Palace: Oct. 31 will be a special nonworking day to boost tourism

BW FILE PHOTO/ KOALA CRUZ

PRESIDENT Ferdinand R. Marcos, Jr. has issued a proclamation making the eve of All Saints’ Day, Oct. 31, a special nonworking holiday, according to the presidential palace. 

The president issued the order so Filipinos can spend more time with their families and boost local tourism, Acting Press Secretary Cheloy Velicaria-Garafil told a news briefing.

All Saints’ Day on Nov. 1, which falls on a Tuesday, is also a special nonworking day. 

The “no work, no pay” policy covers special non-working holidays unless there are company rules or agreements “granting payment on a special day,” according to a Labor department order.

Employees asked to work on a special nonworking day should be paid 30% more of their daily pay for the first eight hours of work. Workers who work overtime should receive 30% more of their hourly rate.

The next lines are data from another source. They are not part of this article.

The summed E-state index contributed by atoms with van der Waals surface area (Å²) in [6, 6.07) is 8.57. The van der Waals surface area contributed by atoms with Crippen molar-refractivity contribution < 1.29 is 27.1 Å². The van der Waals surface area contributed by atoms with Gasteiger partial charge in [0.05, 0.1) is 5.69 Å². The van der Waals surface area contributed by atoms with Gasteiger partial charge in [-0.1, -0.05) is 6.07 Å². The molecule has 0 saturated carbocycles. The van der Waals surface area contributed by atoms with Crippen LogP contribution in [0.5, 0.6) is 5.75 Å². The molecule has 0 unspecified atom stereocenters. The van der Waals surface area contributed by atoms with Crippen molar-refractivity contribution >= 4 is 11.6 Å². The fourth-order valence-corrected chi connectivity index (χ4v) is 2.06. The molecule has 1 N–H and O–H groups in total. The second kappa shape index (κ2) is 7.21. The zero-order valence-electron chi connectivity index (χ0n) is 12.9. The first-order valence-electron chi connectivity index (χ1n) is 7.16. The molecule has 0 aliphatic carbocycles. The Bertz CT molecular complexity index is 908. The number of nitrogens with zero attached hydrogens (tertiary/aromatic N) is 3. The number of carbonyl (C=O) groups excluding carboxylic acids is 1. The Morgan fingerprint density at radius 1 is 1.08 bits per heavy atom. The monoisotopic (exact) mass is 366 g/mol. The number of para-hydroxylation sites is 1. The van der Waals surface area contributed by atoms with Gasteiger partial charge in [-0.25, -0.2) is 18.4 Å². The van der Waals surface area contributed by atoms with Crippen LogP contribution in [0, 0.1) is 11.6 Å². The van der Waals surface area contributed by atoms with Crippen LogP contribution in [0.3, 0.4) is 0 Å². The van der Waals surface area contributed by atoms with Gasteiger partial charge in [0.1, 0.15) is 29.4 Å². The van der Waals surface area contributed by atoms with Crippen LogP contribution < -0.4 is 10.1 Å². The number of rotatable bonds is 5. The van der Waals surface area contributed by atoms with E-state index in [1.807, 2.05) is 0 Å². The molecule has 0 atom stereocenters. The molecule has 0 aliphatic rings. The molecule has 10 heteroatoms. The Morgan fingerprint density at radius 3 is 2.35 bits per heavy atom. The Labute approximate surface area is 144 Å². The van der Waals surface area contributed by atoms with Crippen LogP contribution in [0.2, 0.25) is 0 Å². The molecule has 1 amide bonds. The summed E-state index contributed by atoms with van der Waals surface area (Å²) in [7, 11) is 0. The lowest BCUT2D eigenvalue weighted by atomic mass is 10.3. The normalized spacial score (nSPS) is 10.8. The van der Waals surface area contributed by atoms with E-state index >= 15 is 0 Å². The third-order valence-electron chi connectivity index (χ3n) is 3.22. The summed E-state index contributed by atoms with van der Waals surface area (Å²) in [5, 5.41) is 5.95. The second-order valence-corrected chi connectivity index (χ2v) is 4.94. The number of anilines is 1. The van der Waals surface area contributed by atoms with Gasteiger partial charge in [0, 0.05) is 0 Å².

On the other hand, workers who don’t work on regular holidays get paid. Those who work are paid 200% of their regular rate.

Only people from middle to upper classes will go out and enjoy tourism activities, said Jairus D. Espiritu, who teaches philosophy at the Mapua University.

“Those who live from paycheck to paycheck would likely stay home,” he said in a Facebook Messenger chat.

The Marcos government prioritizes the growth of the tourism sector along with manufacturing, agriculture, outsourcing, and creative industries, Socioeconomic Planning Secretary Arsenio S. Balisacan separately told a news briefing.

The tourism sector accounted for 12.8% of the Philippines’ economic output in 2019, or about P2.48 trillion.

Tourism’s contribution to the country’s economy fell to 5.2% last year after a global coronavirus pandemic forced many countries to close their borders.

Mr. Balisacan said recession in developed economies and the Philippines’ economic partners means weaker tourism demand, as well as exports and investment.

Mr. Marcos, 65, said in his first address to Congress in July he would boost tourism by improving roads and ports to give people easier access to tourism spots.

Earlier this month, his office said the Transport department would develop Philippine ports to boost the country’s cruise tourism.

The Philippines is known for its beautiful beaches and mountains, as well as its hospitable citizens. — Kyle Aristophere T. Atienza